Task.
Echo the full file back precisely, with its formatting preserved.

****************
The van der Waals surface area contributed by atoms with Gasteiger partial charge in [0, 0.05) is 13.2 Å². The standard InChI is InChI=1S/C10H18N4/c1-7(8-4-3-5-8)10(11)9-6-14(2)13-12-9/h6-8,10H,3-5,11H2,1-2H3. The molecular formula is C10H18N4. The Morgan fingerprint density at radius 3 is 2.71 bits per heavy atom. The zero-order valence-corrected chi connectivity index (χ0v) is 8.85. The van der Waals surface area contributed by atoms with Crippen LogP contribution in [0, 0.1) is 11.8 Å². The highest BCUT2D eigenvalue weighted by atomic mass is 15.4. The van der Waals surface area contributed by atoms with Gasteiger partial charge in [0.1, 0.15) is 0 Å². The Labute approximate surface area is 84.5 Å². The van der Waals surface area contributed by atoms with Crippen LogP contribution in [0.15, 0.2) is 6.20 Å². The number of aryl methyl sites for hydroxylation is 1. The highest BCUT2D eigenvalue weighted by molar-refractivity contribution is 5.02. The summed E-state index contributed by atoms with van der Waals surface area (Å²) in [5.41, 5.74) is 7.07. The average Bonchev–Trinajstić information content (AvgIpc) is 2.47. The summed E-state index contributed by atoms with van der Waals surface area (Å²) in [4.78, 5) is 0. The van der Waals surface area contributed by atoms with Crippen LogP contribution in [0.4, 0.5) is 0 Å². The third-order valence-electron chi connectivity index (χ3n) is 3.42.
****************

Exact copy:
The van der Waals surface area contributed by atoms with Gasteiger partial charge in [0, 0.05) is 13.2 Å². The standard InChI is InChI=1S/C10H18N4/c1-7(8-4-3-5-8)10(11)9-6-14(2)13-12-9/h6-8,10H,3-5,11H2,1-2H3. The molecular formula is C10H18N4. The Morgan fingerprint density at radius 3 is 2.71 bits per heavy atom. The zero-order valence-corrected chi connectivity index (χ0v) is 8.85. The van der Waals surface area contributed by atoms with Crippen LogP contribution in [0, 0.1) is 11.8 Å². The highest BCUT2D eigenvalue weighted by atomic mass is 15.4. The van der Waals surface area contributed by atoms with Gasteiger partial charge in [0.1, 0.15) is 0 Å². The Labute approximate surface area is 84.5 Å². The van der Waals surface area contributed by atoms with Crippen LogP contribution in [0.15, 0.2) is 6.20 Å². The number of aryl methyl sites for hydroxylation is 1. The highest BCUT2D eigenvalue weighted by molar-refractivity contribution is 5.02. The summed E-state index contributed by atoms with van der Waals surface area (Å²) in [5.41, 5.74) is 7.07. The average Bonchev–Trinajstić information content (AvgIpc) is 2.47. The summed E-state index contributed by atoms with van der Waals surface area (Å²) in [4.78, 5) is 0. The van der Waals surface area contributed by atoms with Crippen LogP contribution in [0.4, 0.5) is 0 Å². The third-order valence-electron chi connectivity index (χ3n) is 3.42.